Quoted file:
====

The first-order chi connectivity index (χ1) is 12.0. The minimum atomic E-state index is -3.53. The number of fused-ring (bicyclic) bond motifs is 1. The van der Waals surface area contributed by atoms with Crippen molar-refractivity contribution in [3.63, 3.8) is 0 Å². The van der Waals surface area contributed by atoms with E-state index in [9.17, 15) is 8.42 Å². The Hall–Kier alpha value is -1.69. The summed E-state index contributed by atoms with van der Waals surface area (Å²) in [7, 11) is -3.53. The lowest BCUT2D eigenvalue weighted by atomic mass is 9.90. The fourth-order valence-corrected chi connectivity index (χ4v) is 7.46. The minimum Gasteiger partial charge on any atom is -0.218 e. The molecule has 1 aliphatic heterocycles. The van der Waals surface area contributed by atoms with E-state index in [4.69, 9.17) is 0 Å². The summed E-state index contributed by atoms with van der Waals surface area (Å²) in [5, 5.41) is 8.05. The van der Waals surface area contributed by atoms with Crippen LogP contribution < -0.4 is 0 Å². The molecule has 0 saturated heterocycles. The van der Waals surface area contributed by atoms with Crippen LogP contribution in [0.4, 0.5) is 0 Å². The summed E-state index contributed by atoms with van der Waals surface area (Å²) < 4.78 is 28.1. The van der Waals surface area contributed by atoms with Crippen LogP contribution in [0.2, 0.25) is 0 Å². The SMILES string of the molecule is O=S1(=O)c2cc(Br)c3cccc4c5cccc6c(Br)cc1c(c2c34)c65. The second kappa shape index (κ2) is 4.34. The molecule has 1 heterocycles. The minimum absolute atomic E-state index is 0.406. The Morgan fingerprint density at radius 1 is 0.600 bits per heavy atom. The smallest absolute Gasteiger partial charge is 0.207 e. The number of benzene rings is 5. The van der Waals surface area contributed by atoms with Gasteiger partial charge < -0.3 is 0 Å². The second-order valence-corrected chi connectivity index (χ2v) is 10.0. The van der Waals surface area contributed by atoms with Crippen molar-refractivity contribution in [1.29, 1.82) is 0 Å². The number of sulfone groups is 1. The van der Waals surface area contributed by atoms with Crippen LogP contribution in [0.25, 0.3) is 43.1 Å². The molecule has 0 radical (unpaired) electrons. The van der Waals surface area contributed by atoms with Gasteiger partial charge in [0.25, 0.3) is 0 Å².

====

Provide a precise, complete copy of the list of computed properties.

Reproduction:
The first-order chi connectivity index (χ1) is 12.0. The minimum atomic E-state index is -3.53. The number of fused-ring (bicyclic) bond motifs is 1. The van der Waals surface area contributed by atoms with Crippen molar-refractivity contribution in [3.63, 3.8) is 0 Å². The van der Waals surface area contributed by atoms with E-state index in [9.17, 15) is 8.42 Å². The Hall–Kier alpha value is -1.69. The summed E-state index contributed by atoms with van der Waals surface area (Å²) in [7, 11) is -3.53. The lowest BCUT2D eigenvalue weighted by atomic mass is 9.90. The fourth-order valence-corrected chi connectivity index (χ4v) is 7.46. The minimum Gasteiger partial charge on any atom is -0.218 e. The molecule has 1 aliphatic heterocycles. The van der Waals surface area contributed by atoms with E-state index in [4.69, 9.17) is 0 Å². The summed E-state index contributed by atoms with van der Waals surface area (Å²) in [5, 5.41) is 8.05. The van der Waals surface area contributed by atoms with Crippen LogP contribution < -0.4 is 0 Å². The molecule has 0 saturated heterocycles. The van der Waals surface area contributed by atoms with Crippen LogP contribution in [0.4, 0.5) is 0 Å². The summed E-state index contributed by atoms with van der Waals surface area (Å²) < 4.78 is 28.1. The van der Waals surface area contributed by atoms with Crippen LogP contribution in [0.2, 0.25) is 0 Å². The SMILES string of the molecule is O=S1(=O)c2cc(Br)c3cccc4c5cccc6c(Br)cc1c(c2c34)c65. The second kappa shape index (κ2) is 4.34. The molecule has 1 heterocycles. The minimum absolute atomic E-state index is 0.406. The Morgan fingerprint density at radius 1 is 0.600 bits per heavy atom. The smallest absolute Gasteiger partial charge is 0.207 e. The number of benzene rings is 5. The van der Waals surface area contributed by atoms with Gasteiger partial charge < -0.3 is 0 Å². The second-order valence-corrected chi connectivity index (χ2v) is 10.0. The van der Waals surface area contributed by atoms with Crippen molar-refractivity contribution in [1.29, 1.82) is 0 Å². The number of sulfone groups is 1. The van der Waals surface area contributed by atoms with Crippen LogP contribution in [0.25, 0.3) is 43.1 Å². The molecule has 0 radical (unpaired) electrons. The van der Waals surface area contributed by atoms with Gasteiger partial charge in [0.25, 0.3) is 0 Å².